Ramaphosa: Govt’s priority is to end cholera outbreak and ensure safe water for all
The president has acknowledged that unreliable and poor-quality drinking water has been a problem in Hammanskraal for many years.
The latest confirmed cholera death toll stood at 24 on Saturday afternoon. Picture: iStock
President Cyril Ramaphosa has said that the recent cholera outbreak in Hammanskraal, Gauteng and in the Free State, which has so far claimed the lives of 24 people, has highlighted the importance of effective wastewater management.
Writing in his weekly newsletter, from the desk of the president, Ramaphosa said government’s immediate priority is to end the cholera outbreak and ensure safe water for all citizens.
The president acknowledged that unreliable and poor-quality drinking water has been a problem in Hammanskraal, north of Pretoria, for many years.
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According to Ramaphosa, the Department of Water and Sanitation has repeatedly issued directives to the City of Tshwane regarding the pollution emanating from the Rooiwal Wastewater Treatment Works. Unfortunately, these directives were ignored or neglected by the city authorities.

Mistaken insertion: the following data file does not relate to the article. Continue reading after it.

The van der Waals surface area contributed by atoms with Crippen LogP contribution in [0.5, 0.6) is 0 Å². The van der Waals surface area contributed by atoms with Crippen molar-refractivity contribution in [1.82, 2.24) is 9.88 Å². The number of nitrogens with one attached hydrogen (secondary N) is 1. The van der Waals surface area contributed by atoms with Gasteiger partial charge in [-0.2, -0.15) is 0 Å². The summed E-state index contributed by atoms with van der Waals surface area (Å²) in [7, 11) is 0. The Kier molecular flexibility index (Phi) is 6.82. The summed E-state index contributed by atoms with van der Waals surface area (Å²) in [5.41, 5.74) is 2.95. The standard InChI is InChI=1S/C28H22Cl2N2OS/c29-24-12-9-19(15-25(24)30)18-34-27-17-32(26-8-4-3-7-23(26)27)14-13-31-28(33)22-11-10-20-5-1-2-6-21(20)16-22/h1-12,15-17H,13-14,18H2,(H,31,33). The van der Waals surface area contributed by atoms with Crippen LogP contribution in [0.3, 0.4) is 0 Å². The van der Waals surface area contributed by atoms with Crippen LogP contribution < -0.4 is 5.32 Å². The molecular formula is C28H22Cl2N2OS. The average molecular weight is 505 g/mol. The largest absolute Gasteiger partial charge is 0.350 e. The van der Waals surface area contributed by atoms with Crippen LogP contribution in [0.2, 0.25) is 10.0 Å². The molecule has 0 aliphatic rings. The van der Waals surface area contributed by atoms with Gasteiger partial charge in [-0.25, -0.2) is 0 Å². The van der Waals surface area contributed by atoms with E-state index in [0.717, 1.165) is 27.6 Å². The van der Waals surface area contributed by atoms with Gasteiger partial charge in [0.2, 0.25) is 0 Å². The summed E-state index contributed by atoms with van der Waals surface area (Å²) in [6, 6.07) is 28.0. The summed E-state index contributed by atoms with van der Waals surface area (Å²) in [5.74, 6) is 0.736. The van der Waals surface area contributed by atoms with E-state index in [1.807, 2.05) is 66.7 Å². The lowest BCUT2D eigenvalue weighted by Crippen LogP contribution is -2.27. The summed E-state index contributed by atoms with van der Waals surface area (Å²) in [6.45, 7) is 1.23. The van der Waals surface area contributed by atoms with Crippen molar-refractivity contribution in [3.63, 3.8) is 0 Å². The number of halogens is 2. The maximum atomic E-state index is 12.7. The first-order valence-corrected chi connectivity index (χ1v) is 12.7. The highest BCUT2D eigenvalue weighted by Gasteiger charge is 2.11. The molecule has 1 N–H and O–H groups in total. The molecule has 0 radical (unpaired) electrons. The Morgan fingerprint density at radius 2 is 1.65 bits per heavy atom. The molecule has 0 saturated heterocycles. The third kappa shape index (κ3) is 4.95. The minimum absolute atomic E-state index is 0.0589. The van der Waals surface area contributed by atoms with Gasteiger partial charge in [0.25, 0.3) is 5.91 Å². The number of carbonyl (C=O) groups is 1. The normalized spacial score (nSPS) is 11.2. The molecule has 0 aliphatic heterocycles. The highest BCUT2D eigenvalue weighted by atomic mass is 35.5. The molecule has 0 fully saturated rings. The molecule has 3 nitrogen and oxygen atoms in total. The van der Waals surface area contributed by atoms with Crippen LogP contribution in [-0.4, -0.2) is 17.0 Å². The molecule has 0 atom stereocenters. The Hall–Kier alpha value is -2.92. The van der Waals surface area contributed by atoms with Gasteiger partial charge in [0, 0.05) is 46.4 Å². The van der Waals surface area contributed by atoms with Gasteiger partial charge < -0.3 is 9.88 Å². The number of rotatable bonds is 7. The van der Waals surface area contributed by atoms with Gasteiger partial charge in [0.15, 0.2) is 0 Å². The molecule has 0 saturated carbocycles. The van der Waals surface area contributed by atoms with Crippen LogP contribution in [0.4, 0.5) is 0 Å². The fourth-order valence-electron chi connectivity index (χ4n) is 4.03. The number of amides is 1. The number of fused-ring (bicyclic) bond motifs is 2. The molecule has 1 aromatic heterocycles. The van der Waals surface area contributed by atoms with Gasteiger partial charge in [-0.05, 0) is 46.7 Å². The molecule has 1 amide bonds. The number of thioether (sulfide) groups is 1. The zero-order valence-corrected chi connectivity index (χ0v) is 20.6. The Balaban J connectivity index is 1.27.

Read the president’s full newsletter below:
Dear Fellow South African,
Recent outbreaks of cholera in Hammanskraal in Gauteng and in the Free State have shown the vital importance of safe and effective water and waste water management.
The deaths of 24 people in Gauteng and the Free State are deeply tragic. Our thoughts and prayers are with the families who have lost their loved ones. Hundreds more people have been hospitalised following the outbreak.
Earlier this year, the World Health Organisation (WHO) and international relief organisations warned that after years of steady decline, cholera has made ‘a devastating comeback’, putting over a billion people in 43 countries at risk.